The Sacramento Municipal Utility District (SMUD) Board of Directors plans to vote on a proposal to cut the credits that solar customers receive under net metering.
The utility currently has a range of solar compensation rates for customers, depending on the month and time of day. From June 1 – September 30, solar customers are credited anywhere between 12.77 cents per kWh to 31.05 cents per kWh. During the rest of the year, customer credits range from 10.82 cent per kWh to 14.94 cents per kWh.
The SMUD board will vote on a proposal to set a flat rate of 7.4 cents per kWh. That rate would go into effect on Jan. 1, 2022 for new solar customers; for solar customers who increase their solar generation capacity by more than 1kW or 10%, whichever is higher; and for homeowners who buy a home with an already-installed system.
For legacy net metering customers, the new rates would be applied in January 2031. California has long guaranteed that solar users receive the same net metering credit for the lifetime of their solar system.
In addition to the reduced credits, the SMUD proposal also would allow virtual net energy metering. Through that tool, multi-tenant buildings that go solar would have available credits divided among each tenant’s electricity bill and on multifamily properties that are designated as low-income. Credits would not be extended to any other sort of multifamily property.
The proposal also would reinstate a provision under which a potential new solar system could only be sized for a home’s current energy usage, not for its projected future energy usage. That would mean customers looking to add, say, an EV + charger might need to retroactively upgrade their solar system, potentially at additional cost.
SMUD’s proposal also would place one-time interconnection fees on properties going solar. The proposal calls for fees of $475 for small (<10kW) solar systems on homes, $900 for large (>10kW) solar systems on homes, and $2,500-$5,000 for solar systems for businesses and non-profits. Investor-owned utility PG&E’s interconnection fee, for reference, is $145.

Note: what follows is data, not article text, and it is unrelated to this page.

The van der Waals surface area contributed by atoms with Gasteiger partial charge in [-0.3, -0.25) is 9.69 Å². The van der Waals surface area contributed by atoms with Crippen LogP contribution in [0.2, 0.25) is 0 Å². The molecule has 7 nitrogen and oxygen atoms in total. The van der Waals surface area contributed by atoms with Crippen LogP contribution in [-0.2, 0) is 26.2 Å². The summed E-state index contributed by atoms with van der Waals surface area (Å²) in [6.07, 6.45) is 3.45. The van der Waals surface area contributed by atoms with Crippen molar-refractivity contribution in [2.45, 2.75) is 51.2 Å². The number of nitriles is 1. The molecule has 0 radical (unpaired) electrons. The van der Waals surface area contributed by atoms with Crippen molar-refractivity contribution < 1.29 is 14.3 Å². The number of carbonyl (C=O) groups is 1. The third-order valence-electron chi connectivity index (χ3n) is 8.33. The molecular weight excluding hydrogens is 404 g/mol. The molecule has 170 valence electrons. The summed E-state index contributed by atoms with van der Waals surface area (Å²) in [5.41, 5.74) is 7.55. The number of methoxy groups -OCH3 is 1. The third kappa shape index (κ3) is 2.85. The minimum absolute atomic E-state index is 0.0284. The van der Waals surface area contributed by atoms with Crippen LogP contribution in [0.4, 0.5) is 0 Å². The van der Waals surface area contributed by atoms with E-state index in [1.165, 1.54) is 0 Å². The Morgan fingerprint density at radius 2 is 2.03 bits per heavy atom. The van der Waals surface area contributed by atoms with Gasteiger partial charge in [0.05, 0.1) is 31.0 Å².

To sweeten the deal, SMUD’s proposal also includes an incentive to get a solar-powered battery. The incentive amounts to at least $2,500 in the first year and declining annually for those who choose to opt into SMUD’s demand response and peak-shifting energy management programs. For people who choose not to join those programs, the incentive amounts to $500 with a similar annual step down.
In response to the proposal, solar customers and climate change activists plan to stage a protest on September 16 outside SMUD’s headquarters in Sacramento. The protest is being held at the same time as the meeting during which SMUD directors are expected to vote.
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How will SMUD & other electric utilities optimize their distribution grid costs and corresponding prices for power(KW demand) and energy (KWh) as homeowners & grid power suppliers can add features to their installations?
As a homeowner w a 10kW DC array, how do I decide when and what kind of energy storage to add? As anti-PV charges increase it looks like I should horde my generated energy in a battery for my own use. Using a design to minimize my monthly demand charges (if any), I would only supply renewable energy to the grid that I cannot use myself.
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